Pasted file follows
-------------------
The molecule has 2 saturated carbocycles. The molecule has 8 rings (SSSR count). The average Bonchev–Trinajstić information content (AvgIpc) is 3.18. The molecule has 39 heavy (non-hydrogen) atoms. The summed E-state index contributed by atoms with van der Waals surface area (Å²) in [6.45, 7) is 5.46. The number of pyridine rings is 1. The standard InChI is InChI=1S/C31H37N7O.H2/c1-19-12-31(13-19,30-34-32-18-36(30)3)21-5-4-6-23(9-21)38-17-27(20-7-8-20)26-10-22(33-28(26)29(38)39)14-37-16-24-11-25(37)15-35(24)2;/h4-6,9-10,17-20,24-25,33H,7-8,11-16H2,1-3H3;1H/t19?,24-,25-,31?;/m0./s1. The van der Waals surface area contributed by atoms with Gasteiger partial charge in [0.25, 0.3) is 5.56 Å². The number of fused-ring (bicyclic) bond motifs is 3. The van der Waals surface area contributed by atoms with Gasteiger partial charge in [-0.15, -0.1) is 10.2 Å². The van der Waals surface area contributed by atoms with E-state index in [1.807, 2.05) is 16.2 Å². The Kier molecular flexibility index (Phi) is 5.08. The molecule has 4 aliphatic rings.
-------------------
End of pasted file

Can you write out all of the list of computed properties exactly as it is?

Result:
The molecule has 2 saturated carbocycles. The molecule has 8 rings (SSSR count). The average Bonchev–Trinajstić information content (AvgIpc) is 3.18. The molecule has 39 heavy (non-hydrogen) atoms. The summed E-state index contributed by atoms with van der Waals surface area (Å²) in [6.45, 7) is 5.46. The number of pyridine rings is 1. The standard InChI is InChI=1S/C31H37N7O.H2/c1-19-12-31(13-19,30-34-32-18-36(30)3)21-5-4-6-23(9-21)38-17-27(20-7-8-20)26-10-22(33-28(26)29(38)39)14-37-16-24-11-25(37)15-35(24)2;/h4-6,9-10,17-20,24-25,33H,7-8,11-16H2,1-3H3;1H/t19?,24-,25-,31?;/m0./s1. The van der Waals surface area contributed by atoms with Gasteiger partial charge in [0.25, 0.3) is 5.56 Å². The number of fused-ring (bicyclic) bond motifs is 3. The van der Waals surface area contributed by atoms with Gasteiger partial charge in [-0.15, -0.1) is 10.2 Å². The van der Waals surface area contributed by atoms with E-state index in [1.807, 2.05) is 16.2 Å². The Kier molecular flexibility index (Phi) is 5.08. The molecule has 4 aliphatic rings.